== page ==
Attempts at creating artificial minds and/or artificial biology are attempts at creating detached versions of the original phenomena. They would exist inside containers, independently of time and entropy, as long as the sufficient electrical charge or storage integrity is maintained. Their ability to affect the rest of the universe, and to be affected by it, would be very strictly limited (though not nonexistent – for example, memory errors may occur in a computer as a result of electromagnetic interference from the outside). We may call such simulations unrooted or perhaps hovering. This is the quality that allows digital circuits to preserve information reliably. Interference and noise is screened out, removed.

In attempting to answer the questions posed above, we should think about two alternative scenarios, then.

Scenario 1. It is possible to find a sufficient substrate for biology and/or minds. Beneath a certain level, no further microscopic detail is necessary in the model to replicate the full range of phenomena. Biology and minds are then reduced to a kind of software; a finite amount of information, an arrangement of matter. No doubt such a case would be comforting to many of the logical positivists at large today. But it would also have many strange consequences.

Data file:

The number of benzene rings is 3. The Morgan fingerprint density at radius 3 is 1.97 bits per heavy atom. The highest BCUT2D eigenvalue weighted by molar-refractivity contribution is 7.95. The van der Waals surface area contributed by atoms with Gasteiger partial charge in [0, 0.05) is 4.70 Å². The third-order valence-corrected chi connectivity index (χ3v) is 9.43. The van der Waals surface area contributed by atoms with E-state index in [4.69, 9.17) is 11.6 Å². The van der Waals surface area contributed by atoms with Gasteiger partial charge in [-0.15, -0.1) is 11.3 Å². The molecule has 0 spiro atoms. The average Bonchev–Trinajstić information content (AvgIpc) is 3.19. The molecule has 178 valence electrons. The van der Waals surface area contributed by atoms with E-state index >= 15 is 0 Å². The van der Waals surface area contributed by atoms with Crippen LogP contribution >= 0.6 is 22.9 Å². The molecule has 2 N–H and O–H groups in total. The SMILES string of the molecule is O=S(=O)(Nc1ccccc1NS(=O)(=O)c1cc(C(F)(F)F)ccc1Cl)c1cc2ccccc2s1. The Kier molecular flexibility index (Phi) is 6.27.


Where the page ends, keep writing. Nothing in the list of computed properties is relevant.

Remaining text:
Each of us as a living organism, society around us, and every entity has a history that stretches back indefinitely far. The history of cells needs a long pre-history and evolution of large molecules to begin. A substrate, in the above sense, exists and can be practically used if and only if large parts of history are dispensable. If we could create a perfect artificial cell on some substrate (in software, say) in a relatively short time span, say an hour, or, why not, less than a year, then it means that nature took an unnecessarily long way to get to its goal. (Luckily, efficient, rational, enlightened humans have now come along and found a way to cut out all that waste!) Our shorter way to the goal would then be something that cuts out all the accidental features of history, leaving only the essential parts in place. So the practically usable substrate, which allows for shortcuts in time, then seems to imply a division between essential and accidental history of the thing we wish to simulate! (I say “practically” usable, since an impractical alternative is a working substrate that requires as much time as natural history in the “real” world. In this scenario, getting to the first cell on the substrate takes as long as it did in reality starting from, say, the beginning of the universe. Not a practical scenario, but an interesting thought experiment.) Note that if we are able to somehow run time faster in the simulation than in reality, then it would also mean that parts of history (outside the simulation) are dispensable: some time would have been wasted on unecessary processes.